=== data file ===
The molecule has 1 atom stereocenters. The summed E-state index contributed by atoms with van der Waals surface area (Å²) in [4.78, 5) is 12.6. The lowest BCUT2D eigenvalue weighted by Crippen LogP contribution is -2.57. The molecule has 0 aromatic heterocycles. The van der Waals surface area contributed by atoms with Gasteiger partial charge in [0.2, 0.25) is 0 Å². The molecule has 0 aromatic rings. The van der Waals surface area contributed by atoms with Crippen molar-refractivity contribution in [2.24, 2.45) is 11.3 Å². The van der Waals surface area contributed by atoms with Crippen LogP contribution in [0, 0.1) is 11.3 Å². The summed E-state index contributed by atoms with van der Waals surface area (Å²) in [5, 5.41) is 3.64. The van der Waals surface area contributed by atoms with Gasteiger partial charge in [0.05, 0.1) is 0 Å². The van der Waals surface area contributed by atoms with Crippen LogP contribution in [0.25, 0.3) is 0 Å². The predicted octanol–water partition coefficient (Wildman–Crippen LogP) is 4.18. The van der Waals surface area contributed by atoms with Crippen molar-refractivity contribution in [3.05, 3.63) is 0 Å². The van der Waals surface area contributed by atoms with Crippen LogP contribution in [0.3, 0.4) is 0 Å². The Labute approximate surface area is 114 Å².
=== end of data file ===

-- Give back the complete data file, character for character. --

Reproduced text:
The molecule has 1 atom stereocenters. The summed E-state index contributed by atoms with van der Waals surface area (Å²) in [4.78, 5) is 12.6. The lowest BCUT2D eigenvalue weighted by Crippen LogP contribution is -2.57. The molecule has 0 aromatic heterocycles. The van der Waals surface area contributed by atoms with Gasteiger partial charge in [0.2, 0.25) is 0 Å². The molecule has 0 aromatic rings. The van der Waals surface area contributed by atoms with Crippen molar-refractivity contribution in [2.24, 2.45) is 11.3 Å². The van der Waals surface area contributed by atoms with Crippen LogP contribution in [0, 0.1) is 11.3 Å². The summed E-state index contributed by atoms with van der Waals surface area (Å²) in [5, 5.41) is 3.64. The van der Waals surface area contributed by atoms with Gasteiger partial charge in [0.05, 0.1) is 0 Å². The van der Waals surface area contributed by atoms with Crippen LogP contribution in [0.25, 0.3) is 0 Å². The predicted octanol–water partition coefficient (Wildman–Crippen LogP) is 4.18. The van der Waals surface area contributed by atoms with Crippen molar-refractivity contribution in [3.05, 3.63) is 0 Å². The van der Waals surface area contributed by atoms with Crippen LogP contribution in [0.3, 0.4) is 0 Å². The Labute approximate surface area is 114 Å².